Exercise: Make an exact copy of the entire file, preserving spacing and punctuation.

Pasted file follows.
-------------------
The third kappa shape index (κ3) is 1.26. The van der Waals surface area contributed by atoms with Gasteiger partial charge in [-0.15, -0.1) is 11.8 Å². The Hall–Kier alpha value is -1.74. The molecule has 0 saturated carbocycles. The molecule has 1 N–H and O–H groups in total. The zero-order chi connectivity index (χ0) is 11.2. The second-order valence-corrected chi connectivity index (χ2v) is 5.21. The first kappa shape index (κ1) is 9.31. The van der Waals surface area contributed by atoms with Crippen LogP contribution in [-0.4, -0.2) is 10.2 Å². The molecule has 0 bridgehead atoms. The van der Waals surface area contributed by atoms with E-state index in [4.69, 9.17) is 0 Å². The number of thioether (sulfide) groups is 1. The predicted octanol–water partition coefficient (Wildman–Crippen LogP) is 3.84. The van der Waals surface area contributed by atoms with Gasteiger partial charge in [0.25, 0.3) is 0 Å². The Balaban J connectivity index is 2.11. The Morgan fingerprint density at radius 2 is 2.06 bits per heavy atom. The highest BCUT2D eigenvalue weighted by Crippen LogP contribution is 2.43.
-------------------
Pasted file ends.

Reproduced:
The third kappa shape index (κ3) is 1.26. The van der Waals surface area contributed by atoms with Gasteiger partial charge in [-0.15, -0.1) is 11.8 Å². The Hall–Kier alpha value is -1.74. The molecule has 0 saturated carbocycles. The molecule has 1 N–H and O–H groups in total. The zero-order chi connectivity index (χ0) is 11.2. The second-order valence-corrected chi connectivity index (χ2v) is 5.21. The first kappa shape index (κ1) is 9.31. The van der Waals surface area contributed by atoms with Crippen LogP contribution in [-0.4, -0.2) is 10.2 Å². The molecule has 0 bridgehead atoms. The van der Waals surface area contributed by atoms with E-state index in [4.69, 9.17) is 0 Å². The number of thioether (sulfide) groups is 1. The predicted octanol–water partition coefficient (Wildman–Crippen LogP) is 3.84. The van der Waals surface area contributed by atoms with Gasteiger partial charge in [0.25, 0.3) is 0 Å². The Balaban J connectivity index is 2.11. The Morgan fingerprint density at radius 2 is 2.06 bits per heavy atom. The highest BCUT2D eigenvalue weighted by Crippen LogP contribution is 2.43.